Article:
Pheasants! The game bird’s answer to chicken.

I hear my grouse keeper friends chuckling to themselves at that statement which I made in a recent podcast for US show; ‘From The Backburner’. The amusement comes from a bit of healthy banter between gamekeepers. In essence, however, they all do a fantastic job producing the wonderful variety of game we enjoy in the UK. Both the shooting and eating.

Pheasants are by far the most abundant and commonly shot game bird in the UK. Non-native, they originated from Asia and are thought to have been brought to the UK by the Normans in the 11th century. Funny how we still classify them as non-native, can you imagine suggesting that about people? But some anti-shooting movements have tried to base their arguments on this non-native status.

Nevertheless, if we view them in the context of a game bird which is produced for ultimate human consumption, then does any of that really matter? What I am much more interested in is their value to the economy (this is much bigger than even the surveys suggest so I won’t waste my breath, we know this value) and nutritional benefit. 

Nutritionally pheasant yields more protein and lower fat than chicken, however, it is the iron and selenium that really gives the game it’s superiority. Pheasant contains five times the iron and more than three times the selenium found in chicken, this is definitely something to shout about. This superior nutritional value is the reason why you will feel fuller from less meat, you are getting your needs met quicker.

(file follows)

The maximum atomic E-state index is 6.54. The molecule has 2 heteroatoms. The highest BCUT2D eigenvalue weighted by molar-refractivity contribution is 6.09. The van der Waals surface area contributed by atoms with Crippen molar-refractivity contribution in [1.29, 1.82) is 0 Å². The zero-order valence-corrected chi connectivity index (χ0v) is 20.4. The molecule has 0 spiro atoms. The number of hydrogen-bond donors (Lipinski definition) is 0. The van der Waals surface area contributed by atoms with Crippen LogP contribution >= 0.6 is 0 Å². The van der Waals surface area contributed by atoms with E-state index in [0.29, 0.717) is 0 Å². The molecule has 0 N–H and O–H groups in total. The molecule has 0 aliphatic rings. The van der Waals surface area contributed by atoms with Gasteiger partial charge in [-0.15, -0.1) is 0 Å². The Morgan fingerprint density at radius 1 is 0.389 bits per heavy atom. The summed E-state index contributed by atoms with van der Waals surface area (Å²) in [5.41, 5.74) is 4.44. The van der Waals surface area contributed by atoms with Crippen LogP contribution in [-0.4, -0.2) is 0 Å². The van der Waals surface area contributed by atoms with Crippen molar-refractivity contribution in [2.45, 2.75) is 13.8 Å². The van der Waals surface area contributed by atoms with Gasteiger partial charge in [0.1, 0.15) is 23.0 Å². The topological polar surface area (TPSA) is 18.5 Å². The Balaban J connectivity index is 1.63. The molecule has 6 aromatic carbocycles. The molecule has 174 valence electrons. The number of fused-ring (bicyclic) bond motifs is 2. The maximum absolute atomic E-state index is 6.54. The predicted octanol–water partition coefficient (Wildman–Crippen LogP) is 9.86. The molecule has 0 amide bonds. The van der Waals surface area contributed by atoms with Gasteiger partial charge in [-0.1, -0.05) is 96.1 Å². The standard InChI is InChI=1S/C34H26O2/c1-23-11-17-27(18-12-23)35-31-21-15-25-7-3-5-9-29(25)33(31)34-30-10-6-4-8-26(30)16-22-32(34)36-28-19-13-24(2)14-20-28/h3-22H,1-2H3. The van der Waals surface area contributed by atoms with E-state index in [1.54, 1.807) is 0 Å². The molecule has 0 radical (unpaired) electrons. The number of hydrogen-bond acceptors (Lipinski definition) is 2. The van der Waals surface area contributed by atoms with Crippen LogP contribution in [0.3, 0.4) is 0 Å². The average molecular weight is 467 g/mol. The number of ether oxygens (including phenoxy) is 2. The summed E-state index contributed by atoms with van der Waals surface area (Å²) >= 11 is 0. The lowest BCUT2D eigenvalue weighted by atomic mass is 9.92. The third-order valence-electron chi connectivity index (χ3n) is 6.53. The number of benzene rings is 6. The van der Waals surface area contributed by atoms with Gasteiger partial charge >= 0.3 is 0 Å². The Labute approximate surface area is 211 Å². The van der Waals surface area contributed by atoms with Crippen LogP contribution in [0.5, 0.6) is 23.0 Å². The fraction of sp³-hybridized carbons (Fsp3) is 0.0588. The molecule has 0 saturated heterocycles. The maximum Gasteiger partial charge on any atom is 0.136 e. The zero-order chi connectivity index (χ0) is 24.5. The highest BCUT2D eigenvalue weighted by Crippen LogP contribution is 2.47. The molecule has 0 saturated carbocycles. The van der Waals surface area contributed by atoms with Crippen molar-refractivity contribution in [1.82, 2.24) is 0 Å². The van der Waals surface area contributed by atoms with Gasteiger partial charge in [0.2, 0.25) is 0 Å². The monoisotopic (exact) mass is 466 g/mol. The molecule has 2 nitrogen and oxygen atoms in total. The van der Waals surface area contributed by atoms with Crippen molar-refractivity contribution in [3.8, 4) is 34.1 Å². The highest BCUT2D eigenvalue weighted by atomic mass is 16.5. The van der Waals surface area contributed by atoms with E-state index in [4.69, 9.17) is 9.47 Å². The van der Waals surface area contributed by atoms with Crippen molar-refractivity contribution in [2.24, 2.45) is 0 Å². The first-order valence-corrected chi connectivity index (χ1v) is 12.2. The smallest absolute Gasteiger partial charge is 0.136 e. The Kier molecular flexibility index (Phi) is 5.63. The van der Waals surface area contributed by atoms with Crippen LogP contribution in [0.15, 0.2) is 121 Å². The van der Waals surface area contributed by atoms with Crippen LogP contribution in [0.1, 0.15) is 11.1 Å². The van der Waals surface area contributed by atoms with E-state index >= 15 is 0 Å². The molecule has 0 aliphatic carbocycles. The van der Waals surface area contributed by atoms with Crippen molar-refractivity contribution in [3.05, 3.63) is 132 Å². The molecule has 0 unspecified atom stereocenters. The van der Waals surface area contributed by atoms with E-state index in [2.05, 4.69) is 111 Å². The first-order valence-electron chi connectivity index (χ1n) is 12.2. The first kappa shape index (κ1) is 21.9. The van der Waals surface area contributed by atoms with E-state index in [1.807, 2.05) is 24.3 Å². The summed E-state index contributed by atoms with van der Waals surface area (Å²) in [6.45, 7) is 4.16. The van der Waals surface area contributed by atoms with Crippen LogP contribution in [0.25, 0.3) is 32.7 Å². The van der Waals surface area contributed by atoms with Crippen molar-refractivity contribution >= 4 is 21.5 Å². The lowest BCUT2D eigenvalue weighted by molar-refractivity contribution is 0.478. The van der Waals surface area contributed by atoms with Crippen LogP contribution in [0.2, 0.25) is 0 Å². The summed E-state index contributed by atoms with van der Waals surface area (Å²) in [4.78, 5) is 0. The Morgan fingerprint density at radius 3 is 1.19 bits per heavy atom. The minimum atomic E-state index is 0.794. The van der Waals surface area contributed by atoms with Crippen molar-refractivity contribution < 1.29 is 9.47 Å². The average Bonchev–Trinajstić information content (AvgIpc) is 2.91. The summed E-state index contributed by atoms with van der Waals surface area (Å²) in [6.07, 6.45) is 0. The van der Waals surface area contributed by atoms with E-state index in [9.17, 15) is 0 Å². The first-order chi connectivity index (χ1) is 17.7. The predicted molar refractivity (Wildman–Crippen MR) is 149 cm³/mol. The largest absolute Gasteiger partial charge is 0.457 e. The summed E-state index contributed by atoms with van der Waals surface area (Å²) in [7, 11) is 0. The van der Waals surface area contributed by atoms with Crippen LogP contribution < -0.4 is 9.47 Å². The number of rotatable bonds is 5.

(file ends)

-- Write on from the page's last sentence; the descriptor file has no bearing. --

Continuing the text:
When cooking all game you should follow a basic rule; hot & fast or slow & low. (Yes, I did compare it to having sex!)

Pheasant has historically had an awful reputation for drying out quickly. If you remember the low-fat content it is easy to see how this happens. The hot & fast method will seal the moisture and flavour in, and you are stopping the cooking before anything is impaired. Conversely slow & low never gets hot enough to dry the meat and the gradual method preserves the flavours. Anything in-between can result in disaster. In almost every recipe or method you do need to add some additional fat to protect the inherent fat of the meat being cooked out.

Many chicken recipes can be adapted for pheasant with delicious results. For those people I meet who have never tried pheasant, I often explain that it’s like chicken with flavour. This is because it moves more and has eaten a varied diet, which along with the higher mineral content all increases the flavour of the meat which we consume. 

So go ahead and experiment, just remember those fundamental rules.

Pheasant Hot-Pot

A super simple supper which works great all year round.


2 large/4 small leeks

150ml Double Cream

150g Wensleydale cheese

4 Pheasant Breasts

Rapeseed Oil

Caraway seeds (optional)

4 large yellow potatoes

Melted butter


Finely slice the leeks, discarding the very green tops. Place in a casserole dish, and season lightly with good-quality sea salt. Pour over the double cream, sprinkle in the caraway seeds if using and crumble the Wensleydale cheese over the top.

Tidy the pheasant breasts by removing any sinew and fat, then chop them into bold pieces.

Heat a skillet to medium-hot, add a lug of local rapeseed oil and pop the pheasant in.  Cook it only enough to brown the pieces on all sides, no more! The transfer on top of the leeks.

Top the whole dish with potatoes, peeled and ideally sliced with a mandolin(if you are not brave enough for that scary bit of kit, just slice them as thin as you can!).

Brush the potato top with melted butter, fit the lid on the dish and place in a 180°c pre-heated oven for 35 minutes. Remove the lid for the last 10 minutes of cooking to give a golden finish.

Serve in bowls with some extra veggies if you really must…but to me, it’s perfectly easy as it is!

Written by Esther Veerman, aka The Country Cook